For large classes of examples of bicategories the 1-morphisms naturally are of one of two different types:

special morphisms that may be taken to compose strictly among themselves;

more general morphisms that behave like bimodules.

The archetypical example is indeed the bicategory whose objects are algebras, and whose 1-morphisms are bimodules between these: every ordinary algebra homomorphism $f : A \to B$ induces an $A$-$B$-bimodule ${}_f B$ and this operation induces a 2-functor from the category of algebras and algebra homomorphisms into the bicategory of algebras and bimodules, which is the identity on objects.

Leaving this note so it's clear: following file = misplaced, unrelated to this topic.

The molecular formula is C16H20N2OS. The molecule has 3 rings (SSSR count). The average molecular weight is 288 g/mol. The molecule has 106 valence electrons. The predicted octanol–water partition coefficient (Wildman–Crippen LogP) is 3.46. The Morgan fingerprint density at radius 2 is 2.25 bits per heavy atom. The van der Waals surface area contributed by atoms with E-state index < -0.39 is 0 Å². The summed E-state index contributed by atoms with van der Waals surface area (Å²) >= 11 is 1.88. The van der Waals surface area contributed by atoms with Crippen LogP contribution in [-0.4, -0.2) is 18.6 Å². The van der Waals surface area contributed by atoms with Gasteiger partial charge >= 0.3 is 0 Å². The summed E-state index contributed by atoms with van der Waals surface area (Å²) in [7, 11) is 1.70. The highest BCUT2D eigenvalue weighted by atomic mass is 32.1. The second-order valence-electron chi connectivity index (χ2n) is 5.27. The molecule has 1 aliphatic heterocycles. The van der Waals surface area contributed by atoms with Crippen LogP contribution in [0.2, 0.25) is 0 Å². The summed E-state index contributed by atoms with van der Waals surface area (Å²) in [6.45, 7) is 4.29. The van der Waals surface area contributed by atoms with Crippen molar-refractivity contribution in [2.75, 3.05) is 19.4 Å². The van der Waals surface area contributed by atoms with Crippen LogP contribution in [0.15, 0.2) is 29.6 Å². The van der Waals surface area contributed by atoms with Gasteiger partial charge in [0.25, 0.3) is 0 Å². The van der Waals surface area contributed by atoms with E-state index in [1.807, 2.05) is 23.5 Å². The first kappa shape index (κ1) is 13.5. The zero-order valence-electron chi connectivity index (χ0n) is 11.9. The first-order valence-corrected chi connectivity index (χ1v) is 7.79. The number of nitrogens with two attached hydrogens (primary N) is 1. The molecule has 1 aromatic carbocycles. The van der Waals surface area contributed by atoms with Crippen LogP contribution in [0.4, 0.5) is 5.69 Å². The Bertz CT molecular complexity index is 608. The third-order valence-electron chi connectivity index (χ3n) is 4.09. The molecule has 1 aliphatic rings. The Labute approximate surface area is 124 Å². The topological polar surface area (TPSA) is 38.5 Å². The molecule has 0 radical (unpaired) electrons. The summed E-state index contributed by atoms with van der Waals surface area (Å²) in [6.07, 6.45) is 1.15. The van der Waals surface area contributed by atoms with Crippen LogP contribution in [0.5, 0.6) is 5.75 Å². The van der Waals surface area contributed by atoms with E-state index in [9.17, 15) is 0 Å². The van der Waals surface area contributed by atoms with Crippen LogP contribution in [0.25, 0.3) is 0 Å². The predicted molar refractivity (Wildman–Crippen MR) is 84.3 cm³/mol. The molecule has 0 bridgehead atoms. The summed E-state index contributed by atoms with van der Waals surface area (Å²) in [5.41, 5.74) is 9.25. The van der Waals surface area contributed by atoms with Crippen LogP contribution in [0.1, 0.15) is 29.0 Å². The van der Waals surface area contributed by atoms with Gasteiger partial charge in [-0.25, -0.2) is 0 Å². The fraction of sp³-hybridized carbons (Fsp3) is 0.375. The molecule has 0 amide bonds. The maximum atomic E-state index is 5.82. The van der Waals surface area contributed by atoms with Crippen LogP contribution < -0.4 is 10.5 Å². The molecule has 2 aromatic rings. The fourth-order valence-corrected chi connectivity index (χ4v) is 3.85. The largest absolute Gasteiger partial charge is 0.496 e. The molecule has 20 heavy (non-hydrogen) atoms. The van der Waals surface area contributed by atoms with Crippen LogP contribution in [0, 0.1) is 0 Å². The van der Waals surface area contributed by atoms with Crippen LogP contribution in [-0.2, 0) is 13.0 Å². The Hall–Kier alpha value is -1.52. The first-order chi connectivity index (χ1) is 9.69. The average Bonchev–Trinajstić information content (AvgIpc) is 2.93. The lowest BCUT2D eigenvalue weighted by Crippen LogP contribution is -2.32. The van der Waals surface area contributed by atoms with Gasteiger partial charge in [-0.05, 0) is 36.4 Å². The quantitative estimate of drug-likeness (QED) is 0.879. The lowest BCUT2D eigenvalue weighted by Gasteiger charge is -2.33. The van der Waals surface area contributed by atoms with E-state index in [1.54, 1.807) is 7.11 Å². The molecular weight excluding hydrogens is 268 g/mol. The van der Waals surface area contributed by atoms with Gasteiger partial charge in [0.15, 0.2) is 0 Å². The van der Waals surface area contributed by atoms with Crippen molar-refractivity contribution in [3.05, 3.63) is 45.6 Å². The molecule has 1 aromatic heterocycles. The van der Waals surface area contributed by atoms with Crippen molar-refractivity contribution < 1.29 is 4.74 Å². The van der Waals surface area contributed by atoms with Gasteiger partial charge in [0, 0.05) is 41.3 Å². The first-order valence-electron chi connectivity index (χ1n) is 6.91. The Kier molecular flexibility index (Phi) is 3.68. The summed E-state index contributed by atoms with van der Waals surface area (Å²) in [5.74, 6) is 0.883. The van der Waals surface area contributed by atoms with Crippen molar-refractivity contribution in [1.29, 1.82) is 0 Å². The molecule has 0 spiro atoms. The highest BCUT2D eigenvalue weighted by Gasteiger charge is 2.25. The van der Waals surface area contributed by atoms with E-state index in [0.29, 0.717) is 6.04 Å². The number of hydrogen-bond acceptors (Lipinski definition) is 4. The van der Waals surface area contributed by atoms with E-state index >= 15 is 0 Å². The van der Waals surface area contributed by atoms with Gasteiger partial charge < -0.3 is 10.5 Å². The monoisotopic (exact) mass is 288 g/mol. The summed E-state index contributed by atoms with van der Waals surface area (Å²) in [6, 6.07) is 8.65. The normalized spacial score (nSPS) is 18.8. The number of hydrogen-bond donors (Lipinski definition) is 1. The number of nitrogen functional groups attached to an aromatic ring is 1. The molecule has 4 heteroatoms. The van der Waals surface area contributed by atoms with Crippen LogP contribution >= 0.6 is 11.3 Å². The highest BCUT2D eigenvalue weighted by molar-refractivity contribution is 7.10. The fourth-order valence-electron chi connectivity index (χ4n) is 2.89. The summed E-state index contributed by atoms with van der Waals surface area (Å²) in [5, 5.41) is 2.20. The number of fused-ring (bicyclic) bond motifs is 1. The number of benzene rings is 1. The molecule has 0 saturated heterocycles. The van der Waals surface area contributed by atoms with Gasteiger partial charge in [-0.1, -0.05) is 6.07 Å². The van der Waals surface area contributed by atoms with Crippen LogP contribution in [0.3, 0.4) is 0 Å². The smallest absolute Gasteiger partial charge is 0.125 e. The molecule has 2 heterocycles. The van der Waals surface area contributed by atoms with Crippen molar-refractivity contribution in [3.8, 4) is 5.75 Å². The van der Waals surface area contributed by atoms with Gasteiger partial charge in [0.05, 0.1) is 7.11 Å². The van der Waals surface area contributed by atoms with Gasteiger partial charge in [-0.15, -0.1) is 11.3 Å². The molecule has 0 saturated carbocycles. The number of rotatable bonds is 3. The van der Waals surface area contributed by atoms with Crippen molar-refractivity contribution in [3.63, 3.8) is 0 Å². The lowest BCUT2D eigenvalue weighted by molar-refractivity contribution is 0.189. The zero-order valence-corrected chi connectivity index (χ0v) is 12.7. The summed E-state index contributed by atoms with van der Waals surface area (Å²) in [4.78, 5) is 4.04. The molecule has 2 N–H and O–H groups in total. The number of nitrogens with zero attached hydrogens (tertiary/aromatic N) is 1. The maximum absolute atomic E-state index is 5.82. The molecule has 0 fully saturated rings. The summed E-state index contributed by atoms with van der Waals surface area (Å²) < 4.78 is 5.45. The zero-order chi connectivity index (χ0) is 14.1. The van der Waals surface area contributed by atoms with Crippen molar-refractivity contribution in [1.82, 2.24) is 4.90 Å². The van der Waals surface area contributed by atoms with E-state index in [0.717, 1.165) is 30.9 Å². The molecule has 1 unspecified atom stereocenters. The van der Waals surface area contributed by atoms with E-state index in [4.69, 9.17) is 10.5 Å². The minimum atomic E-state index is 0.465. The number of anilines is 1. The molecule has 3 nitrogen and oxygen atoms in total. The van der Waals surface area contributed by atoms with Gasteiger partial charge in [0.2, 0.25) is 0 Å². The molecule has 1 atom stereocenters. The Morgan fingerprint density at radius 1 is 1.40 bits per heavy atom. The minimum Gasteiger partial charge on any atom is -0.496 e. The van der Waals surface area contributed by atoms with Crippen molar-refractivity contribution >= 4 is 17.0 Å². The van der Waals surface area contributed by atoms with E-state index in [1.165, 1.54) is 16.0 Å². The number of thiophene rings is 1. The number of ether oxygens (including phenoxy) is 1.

For usefully working with bicategories of this kind, it is typically of crucial importance to remember this extra information. A framing on a bicategory is a way to encode this.

Framed bicategories are also known as fibrant double categories, because they may be characterised by the property that $(L, R) : D_0 \to D_1 \times D_1$ is a fibration (Theorem 4.1 of Shulman ‘08). They are called gregarious double categories in DPP10.